Reading the Tea Leaves at Salvatore Ferragamo

MILAN — More questions than answers are swirling over Salvatore Ferragamo.

The confirmation of Paul Andrew’s exit from the Florence-based company effective in May left analysts scratching their heads once again — while barely moving shares on the Italian Stock Exchange on Thursday, as they closed down 1.22 percent to 16.24 euros. WWD was the first to report in January that market sources indicated Andrew’s contract was up at the end of February and that Ferragamo would not renew it.

The Ferragamos are “unreadable,” said one analyst, who spoke on condition of anonymity. “It’s getting increasingly more difficult to understand their decisions.”

The exit of Andrew as creative director pushes the firm’s long-awaited turnaround of the brand even farther away, continued the analyst, but at this point the turnaround “is urgent — there is not much time left if they want to catch up with competitors.”

While Ferragamo said the brand will now be designed by its in-house team, the analyst said this would only be acceptable in the short-term, and that appointing a creative director will eventually be necessary.

Another analyst, who also asked not to be named, concurred. “Ferragamo must act quickly. If the company had grown in line with its competitors since the IPO [in 2011], it would now have additional revenues of 600 million euros. The brand awareness is spectacular, similar to Gucci’s, and it has not been tarnished. But there are two main problems: product and digital — [the Ferragamos] still have to understand this channel properly.”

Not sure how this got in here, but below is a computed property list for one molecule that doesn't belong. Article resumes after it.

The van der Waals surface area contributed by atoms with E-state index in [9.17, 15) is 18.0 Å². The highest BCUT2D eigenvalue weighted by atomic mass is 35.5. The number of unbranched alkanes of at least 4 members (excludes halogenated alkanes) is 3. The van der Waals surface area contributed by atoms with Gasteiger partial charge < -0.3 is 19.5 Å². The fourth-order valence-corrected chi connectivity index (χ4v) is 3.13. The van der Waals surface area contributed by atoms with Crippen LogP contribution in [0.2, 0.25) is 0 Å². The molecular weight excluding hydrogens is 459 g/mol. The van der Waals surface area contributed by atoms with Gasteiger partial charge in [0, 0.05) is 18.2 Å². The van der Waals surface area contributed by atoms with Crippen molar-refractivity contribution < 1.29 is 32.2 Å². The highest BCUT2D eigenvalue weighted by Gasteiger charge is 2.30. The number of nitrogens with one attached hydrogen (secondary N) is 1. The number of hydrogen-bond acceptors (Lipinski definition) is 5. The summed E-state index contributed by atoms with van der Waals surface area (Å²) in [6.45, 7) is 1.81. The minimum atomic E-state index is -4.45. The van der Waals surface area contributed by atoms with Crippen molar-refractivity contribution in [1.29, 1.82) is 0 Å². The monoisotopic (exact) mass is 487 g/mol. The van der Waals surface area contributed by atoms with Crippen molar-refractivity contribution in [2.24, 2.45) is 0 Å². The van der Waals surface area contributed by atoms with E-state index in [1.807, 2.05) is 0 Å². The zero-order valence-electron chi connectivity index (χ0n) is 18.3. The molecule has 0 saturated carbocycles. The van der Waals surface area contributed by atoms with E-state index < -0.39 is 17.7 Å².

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The analyst saw Andrew’s exit as a positive step in a change of direction. “He did not really bring any newness, but Ferragamo must hurry, the turnaround is now urgent. And although the family has always denied a sale, if that eventually does happen, I am sure they don’t want to have to sell at a discount.”

The analyst praised chief executive officer Micaela le Divelec Lemmi for being honest with investors shortly after her appointment in the summer of 2018, “having the courage to say that Ferragamo needed time and a lot of work, that it would be faster to improve the bags compared to the shoes. With COVID-19, there is no more time. And you can’t simply cut costs, as we were told during the last call. You need to grow.”

The analyst was also underwhelmed by the lack of changes revealed at the end of March, when Ferragamo Finanziaria SpA, which controls the Salvatore Ferragamo company with a 54.28 percent stake, deposited  the list of members who will be proposed during the general shareholders meeting for the renewal of the board scheduled on April 22. As reported, Ferruccio Ferragamo, the company’s longtime chairman, will be succeeded by his brother Leonardo and, contrary to the speculation circulating for months here, executive vice chairman Michele Norsa and le Divelec Lemmi made the list and will stay on.

In their report following that announcement, Jefferies analysts Flavio Cereda and Kathryn Parker, stated: “So what does this mean? Everything and nothing. On the one hand, the need for change would be reinforced by these developments…. On the other hand, the board of directors reshuffle seems very mild and hardly conducive to a change in direction. Is this a phase one or two or is this the fourth attempt by the family to redress issues without outside help? A quote from [Giuseppe Tomasi di Lampedusa’s book] ‘The Leopard’ summarizes this status well: ‘If we want things to stay as they are, things will have to change.’”